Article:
Calculating Year to Date (YTD) and Prior Year to Date (PTYD) in Power BI are two essential skills for building dashboards. You can use Power BI DAX formulas to perform the calculations and add them to various visuals to compare results over time.
To calculate YTD and Prior YTD in Power BI you can using a combination of the TOTALYTD and SAMEPERIODLASTYEAR DAX formulas. When combined with the CALCULATE function the formulas can be mixed and matched within a dashboard across different time periods and slicers.
Let’s take a look at when to calculate YTD in Power BI and some different use cases.
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Why Calculate YTD using DAX Formulas in Power BI?
YTD calculations are typically used as a way to compare results over time. A year is a standard measure of time when comparing performance and typically represents a full business cycle. Many companies will set annual budgets and sales metrics that they work towards achieving for the full period.
DAX Measures in Power BI are a way to dynamically perform calculations. Whereas Power Query is designed for data transformations. Most calculations within Power Query are performed one column at a time at the row level. DAX allows you to create calculations that are at an aggregate level.
Because we want to aggregate values at a YTD level that’s dynamic and changes as new dates are added, we want to use DAX formulas as part of the report building functions in Power BI.
Some additional benefits of using DAX in Power BI for YTD and PYTD calculations are:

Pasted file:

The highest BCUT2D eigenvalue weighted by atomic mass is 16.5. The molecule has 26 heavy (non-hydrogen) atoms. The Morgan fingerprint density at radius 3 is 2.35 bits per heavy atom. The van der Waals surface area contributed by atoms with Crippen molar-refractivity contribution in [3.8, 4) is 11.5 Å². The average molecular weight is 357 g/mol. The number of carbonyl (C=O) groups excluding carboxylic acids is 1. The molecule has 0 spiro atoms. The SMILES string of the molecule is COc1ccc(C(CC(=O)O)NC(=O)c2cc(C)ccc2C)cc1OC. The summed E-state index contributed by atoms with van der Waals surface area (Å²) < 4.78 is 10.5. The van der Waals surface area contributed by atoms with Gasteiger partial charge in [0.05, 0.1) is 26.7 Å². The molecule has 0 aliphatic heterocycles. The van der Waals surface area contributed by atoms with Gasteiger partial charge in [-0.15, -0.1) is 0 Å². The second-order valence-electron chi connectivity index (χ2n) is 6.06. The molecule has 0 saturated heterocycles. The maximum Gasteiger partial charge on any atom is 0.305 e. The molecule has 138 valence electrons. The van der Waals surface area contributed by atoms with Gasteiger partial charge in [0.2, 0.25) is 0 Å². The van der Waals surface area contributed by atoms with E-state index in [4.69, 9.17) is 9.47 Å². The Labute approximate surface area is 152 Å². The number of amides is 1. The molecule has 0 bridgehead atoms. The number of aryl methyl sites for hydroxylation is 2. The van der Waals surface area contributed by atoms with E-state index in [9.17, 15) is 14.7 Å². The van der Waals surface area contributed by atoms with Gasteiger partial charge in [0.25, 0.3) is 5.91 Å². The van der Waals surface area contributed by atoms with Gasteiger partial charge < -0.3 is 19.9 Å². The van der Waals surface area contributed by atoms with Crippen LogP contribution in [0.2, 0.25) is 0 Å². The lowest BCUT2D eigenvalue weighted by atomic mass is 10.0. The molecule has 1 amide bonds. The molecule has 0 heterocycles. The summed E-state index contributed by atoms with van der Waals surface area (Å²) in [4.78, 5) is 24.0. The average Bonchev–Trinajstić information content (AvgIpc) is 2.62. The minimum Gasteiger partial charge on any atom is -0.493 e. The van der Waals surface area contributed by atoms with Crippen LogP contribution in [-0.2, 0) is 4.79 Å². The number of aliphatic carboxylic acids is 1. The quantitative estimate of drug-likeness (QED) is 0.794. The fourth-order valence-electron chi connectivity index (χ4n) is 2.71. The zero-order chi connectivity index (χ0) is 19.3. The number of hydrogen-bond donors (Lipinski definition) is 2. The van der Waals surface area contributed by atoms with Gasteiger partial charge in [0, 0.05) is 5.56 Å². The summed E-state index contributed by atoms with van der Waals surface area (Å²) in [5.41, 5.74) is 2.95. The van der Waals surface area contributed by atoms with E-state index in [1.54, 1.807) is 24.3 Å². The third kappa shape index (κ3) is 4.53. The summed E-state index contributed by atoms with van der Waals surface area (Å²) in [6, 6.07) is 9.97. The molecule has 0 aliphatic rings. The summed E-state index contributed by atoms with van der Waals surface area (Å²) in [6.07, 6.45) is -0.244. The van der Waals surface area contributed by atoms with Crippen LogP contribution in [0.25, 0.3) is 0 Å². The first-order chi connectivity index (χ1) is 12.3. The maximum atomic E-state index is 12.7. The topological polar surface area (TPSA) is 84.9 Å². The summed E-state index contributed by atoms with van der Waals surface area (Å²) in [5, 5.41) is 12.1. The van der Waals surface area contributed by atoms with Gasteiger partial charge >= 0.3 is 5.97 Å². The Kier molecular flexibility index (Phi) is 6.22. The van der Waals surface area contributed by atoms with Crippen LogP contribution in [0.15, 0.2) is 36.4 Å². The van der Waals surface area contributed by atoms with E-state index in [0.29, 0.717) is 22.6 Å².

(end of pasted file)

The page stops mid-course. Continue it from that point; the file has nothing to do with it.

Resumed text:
- Dynamic Updating – As new data is loaded into Power BI, DAX formulas automatically recalculate. Calculations are also impacted by filtering and slicers if report viewers want to look at current YTD vs previous YTD performance.
- Customization – We’ll look at YTD functions that start at the beginning of a calendar year, but DAX formulas can be filtered for any data range, any starting point or end point.
- Reusability – One of the best parts of Power BI is that once a measure is created, it can be used and re-used in combination with different filters to create once and use many times.
These are just some of the benefits of using DAX for YTD calculations in Power BI. The other huge benefit is that creating YTD calculations is much easier in DAX than trying to setup a running total at the row level in the Power Query Editor.
The Importance of Date Tables in Power BI
Power BI requires the use of a Date Table when working with time intelligence. Time intelligence is the name for any calculation that occurs over a period of time. It could be YTD, or it could be something like a comparison of month over month change.
In many cases, date data in not sequential when it’s imported into Power BI. There are often dates missing and some days will have no activity. Because of the gaps in time, Power BI will need you to add a relationship to the data that consists of a sequence of dates.
Check out our guide to creating date tables to learn more. It’s a great skill to have and will help you avoid many of the potential pitfalls of dates not being in order along with many other errors.
While Power BI does create a date table automatically in many instances it isn’t sufficient and it’s a better practice to create your own and relate it.
The Importance of Date Data Types in Power BI